Foster Care Laws Statute in Florida
The foster care laws in Florida establish the manner in which minor children are brought into and maintained in the Florida Foster Care Program. The Florida foster care statutes set forth the objectives of foster care, the transitional nature of foster care and the ultimate goal of finding a permanent placement for a minor child in the program.
Florida foster care laws focus on permanency. The concept of permanency in Florida foster care statutes means that foster care is to be transitional. Children are not to linger unnecessarily in the Florida Foster Care Program. Rather, a child in the Florida Foster Care Program is to be reintegrated back into his own home (if possible) or made available for adoption and a permanent placement. Ideally, the reintegration process or, in the alternative, legal steps toward adoption should commence after about a year in foster care in most cases.
Florida foster care laws establish that in the Florida Foster Care Program, preference is given for placement with a family member. The underlying theory is that a child in foster care is more likely to thrive and feel safe when living with a family member as opposed to someone who is a stranger. State agencies and the courts involved in placing children in foster care need to investigate who is available who is a family member.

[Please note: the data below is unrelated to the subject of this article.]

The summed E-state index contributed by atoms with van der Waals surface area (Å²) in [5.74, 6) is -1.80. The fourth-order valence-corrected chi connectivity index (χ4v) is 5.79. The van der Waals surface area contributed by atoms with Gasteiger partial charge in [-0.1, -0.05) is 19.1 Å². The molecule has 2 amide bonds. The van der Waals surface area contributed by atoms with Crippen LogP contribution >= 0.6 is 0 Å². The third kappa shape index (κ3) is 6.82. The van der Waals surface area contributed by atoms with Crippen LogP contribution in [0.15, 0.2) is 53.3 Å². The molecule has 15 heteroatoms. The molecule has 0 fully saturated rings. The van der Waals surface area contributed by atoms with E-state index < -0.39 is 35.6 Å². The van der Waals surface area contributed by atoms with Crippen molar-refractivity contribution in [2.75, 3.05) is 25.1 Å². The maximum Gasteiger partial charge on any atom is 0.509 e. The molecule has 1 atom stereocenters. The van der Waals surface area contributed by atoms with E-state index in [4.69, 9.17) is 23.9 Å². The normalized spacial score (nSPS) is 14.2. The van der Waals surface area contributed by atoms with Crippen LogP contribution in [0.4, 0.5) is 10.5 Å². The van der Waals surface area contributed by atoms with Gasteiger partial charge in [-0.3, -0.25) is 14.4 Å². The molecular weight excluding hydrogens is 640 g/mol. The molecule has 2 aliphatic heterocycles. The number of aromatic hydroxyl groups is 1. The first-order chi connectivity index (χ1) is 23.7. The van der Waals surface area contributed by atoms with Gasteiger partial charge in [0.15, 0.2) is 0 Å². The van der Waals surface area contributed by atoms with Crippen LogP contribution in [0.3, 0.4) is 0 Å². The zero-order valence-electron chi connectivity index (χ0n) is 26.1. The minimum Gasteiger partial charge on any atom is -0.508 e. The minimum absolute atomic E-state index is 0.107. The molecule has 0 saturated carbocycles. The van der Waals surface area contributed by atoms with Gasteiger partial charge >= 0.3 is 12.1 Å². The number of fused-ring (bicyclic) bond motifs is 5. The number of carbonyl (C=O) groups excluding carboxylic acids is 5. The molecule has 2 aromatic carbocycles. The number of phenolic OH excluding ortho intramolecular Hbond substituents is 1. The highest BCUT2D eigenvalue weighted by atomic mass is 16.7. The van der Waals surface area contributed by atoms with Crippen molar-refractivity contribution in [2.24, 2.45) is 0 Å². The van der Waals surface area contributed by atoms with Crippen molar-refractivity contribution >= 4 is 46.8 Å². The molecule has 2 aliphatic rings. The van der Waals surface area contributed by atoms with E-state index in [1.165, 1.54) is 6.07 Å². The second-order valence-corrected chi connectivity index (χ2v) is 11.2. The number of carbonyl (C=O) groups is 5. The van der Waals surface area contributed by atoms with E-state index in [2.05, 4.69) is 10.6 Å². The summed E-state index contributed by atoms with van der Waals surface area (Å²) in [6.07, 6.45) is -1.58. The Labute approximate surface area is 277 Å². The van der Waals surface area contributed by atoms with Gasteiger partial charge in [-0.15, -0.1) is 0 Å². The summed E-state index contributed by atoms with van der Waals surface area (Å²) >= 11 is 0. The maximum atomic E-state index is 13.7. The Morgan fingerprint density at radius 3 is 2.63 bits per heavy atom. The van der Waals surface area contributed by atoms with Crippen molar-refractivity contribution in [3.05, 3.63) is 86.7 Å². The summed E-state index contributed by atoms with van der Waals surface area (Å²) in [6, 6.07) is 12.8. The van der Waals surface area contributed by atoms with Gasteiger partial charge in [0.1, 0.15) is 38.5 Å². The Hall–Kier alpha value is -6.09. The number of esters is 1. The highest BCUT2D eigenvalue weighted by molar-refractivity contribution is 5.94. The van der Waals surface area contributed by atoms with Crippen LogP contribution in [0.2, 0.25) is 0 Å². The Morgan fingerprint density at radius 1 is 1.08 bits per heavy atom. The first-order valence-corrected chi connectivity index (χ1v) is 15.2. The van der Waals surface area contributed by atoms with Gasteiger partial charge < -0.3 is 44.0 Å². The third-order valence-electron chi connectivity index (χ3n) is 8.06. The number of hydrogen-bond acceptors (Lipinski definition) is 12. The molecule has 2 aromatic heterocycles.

When a child is removed from her parents and placed into foster care, Florida foster care statutes require that the parents are provided with support services and educational programming. These services and related programs are designed to assist the parents in overcoming the problems that gave rise to the removal of their child from their home. The goal is reintegration. Toward this objective, the parents need to demonstrate commitment to reintegration and movement toward that goal within a year of the child's placement in foster care.